Florence Nightingale came from a wealthy English family and received a classical education in languages, history, and mathematics from her father. Much to her parents’ dismay, she rejected several marriage proposals and was determined to become a nurse, a profession that was held in low esteem by the upper classes in the 19th century.
With an annual income from her father, she traveled to Egypt and elsewhere. In Germany she studied new health care practices. Returning to England, Nightingale became superintendent at a Harley Street hospital for women in 1853.
After she learned about the deplorable lack of health care for the soldiers in the Crimean War, Nightingale traveled to Scutari (in present-day Turkey), where, in spite of considerable prejudice against women working in the field, she and her assistants worked tirelessly to improve sanitary conditions and hygiene. As a result, mortality rates dropped from over 40 percent to around 2 percent.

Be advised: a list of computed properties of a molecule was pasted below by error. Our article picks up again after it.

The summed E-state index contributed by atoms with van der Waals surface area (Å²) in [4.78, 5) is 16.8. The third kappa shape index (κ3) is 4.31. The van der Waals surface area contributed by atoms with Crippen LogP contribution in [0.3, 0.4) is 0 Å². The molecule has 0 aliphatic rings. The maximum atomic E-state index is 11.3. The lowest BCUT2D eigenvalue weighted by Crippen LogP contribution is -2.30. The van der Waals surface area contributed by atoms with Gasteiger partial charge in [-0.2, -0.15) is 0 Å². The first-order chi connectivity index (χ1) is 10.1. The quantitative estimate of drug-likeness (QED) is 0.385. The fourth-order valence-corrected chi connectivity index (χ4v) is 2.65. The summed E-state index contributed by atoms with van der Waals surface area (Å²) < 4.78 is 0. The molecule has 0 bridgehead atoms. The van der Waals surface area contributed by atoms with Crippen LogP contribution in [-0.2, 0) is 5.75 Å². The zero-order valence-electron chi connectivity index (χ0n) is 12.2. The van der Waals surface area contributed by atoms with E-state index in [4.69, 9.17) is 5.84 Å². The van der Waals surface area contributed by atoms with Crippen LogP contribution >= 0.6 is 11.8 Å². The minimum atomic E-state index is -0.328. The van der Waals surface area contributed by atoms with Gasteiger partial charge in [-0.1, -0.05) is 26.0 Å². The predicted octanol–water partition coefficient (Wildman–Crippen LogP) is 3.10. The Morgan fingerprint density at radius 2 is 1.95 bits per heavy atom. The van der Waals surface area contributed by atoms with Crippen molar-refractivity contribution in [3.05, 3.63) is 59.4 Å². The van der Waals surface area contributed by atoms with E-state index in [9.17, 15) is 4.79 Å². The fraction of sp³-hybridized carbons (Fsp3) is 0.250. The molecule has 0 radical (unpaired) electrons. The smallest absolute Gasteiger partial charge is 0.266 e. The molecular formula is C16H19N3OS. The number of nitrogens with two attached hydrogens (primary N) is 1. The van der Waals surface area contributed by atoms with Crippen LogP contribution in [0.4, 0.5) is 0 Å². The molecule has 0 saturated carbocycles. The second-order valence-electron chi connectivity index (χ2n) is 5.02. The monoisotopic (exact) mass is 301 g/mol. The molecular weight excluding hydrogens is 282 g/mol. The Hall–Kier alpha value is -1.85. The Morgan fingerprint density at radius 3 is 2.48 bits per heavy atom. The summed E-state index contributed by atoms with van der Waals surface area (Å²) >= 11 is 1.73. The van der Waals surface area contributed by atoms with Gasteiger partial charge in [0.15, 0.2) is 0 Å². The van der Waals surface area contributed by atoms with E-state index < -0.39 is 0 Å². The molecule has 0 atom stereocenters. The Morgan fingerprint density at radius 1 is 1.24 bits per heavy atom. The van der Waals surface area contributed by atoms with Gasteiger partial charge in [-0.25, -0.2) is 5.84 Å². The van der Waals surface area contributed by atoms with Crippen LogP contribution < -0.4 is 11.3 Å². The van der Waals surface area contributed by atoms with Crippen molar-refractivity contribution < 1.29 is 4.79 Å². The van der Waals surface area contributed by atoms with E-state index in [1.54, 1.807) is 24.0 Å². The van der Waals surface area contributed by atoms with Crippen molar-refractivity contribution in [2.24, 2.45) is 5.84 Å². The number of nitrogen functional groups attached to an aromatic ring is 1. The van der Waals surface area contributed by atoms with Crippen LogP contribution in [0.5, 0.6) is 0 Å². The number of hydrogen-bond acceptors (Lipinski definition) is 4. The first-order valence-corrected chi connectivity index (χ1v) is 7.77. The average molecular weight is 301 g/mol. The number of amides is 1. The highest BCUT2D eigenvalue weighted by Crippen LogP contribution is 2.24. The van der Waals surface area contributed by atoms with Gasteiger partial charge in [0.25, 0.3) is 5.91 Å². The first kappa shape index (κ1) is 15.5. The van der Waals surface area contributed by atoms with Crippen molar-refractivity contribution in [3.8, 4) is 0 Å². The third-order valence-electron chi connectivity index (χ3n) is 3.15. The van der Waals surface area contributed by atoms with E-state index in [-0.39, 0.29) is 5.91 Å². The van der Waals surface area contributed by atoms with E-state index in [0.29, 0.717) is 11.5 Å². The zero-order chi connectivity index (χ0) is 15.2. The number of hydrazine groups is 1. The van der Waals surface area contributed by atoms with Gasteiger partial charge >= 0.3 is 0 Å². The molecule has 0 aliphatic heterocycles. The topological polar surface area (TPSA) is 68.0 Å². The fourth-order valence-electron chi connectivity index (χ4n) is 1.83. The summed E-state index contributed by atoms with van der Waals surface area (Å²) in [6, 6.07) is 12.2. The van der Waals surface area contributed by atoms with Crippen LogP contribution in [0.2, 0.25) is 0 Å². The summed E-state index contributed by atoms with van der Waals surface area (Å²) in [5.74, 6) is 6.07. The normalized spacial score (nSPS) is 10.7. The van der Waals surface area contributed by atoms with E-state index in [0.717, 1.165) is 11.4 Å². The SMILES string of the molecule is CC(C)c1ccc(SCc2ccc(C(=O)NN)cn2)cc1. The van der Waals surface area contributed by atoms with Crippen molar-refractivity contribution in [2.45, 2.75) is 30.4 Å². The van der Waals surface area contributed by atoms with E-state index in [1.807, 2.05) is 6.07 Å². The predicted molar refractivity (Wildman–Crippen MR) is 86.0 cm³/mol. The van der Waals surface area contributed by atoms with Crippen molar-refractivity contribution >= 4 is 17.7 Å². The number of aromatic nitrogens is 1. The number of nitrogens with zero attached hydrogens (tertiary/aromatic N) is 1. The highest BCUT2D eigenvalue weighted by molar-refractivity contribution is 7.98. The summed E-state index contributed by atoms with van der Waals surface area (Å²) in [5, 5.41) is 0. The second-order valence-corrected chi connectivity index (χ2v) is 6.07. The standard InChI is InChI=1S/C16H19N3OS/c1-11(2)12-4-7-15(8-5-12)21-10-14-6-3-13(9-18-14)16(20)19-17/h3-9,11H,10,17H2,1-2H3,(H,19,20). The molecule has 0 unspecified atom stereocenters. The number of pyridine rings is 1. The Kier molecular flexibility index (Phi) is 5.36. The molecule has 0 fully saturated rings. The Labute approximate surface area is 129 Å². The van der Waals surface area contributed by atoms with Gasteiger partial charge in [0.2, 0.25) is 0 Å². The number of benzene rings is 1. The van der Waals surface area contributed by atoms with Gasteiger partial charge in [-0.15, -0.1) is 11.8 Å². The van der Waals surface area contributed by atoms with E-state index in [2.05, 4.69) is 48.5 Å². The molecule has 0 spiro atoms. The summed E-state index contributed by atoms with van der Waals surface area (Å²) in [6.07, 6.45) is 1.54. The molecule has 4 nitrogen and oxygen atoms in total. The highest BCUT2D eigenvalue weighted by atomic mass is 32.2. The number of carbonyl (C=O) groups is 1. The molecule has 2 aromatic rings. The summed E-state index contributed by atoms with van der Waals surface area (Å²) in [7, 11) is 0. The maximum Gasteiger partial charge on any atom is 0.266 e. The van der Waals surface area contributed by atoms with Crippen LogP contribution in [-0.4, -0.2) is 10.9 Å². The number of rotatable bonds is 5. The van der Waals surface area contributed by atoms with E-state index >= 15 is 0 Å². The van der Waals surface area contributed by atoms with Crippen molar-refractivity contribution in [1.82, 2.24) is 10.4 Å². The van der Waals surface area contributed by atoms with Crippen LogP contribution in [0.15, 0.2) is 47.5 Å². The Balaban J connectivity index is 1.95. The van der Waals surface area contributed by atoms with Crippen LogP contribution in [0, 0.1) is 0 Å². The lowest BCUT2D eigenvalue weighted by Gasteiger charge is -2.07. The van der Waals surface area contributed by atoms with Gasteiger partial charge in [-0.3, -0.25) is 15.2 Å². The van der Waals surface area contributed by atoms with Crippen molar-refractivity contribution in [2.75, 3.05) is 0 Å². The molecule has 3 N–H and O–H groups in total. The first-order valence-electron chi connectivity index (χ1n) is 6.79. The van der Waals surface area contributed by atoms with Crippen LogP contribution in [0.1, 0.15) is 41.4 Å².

Because she carried an oil lamp while caring for the wounded at night, Nightingale became known as the lady with the lamp. After the war, Nightingale used her considerable skills in the mathematical field of statistics to improve health care in general; she funded a training school for nursing in London as well and wrote a detailed report providing recommendations on health care in the army.
Nightingale was bedridden, perhaps with a psychosomatic illness, for the last years of her life and died in 1910. She received numerous awards for her work in the field of health care. Clara Barton and others followed her example by volunteering as nurses during the U.S. Civil War. Nightingale was perhaps the most famous woman, after the queen, in Victorian England.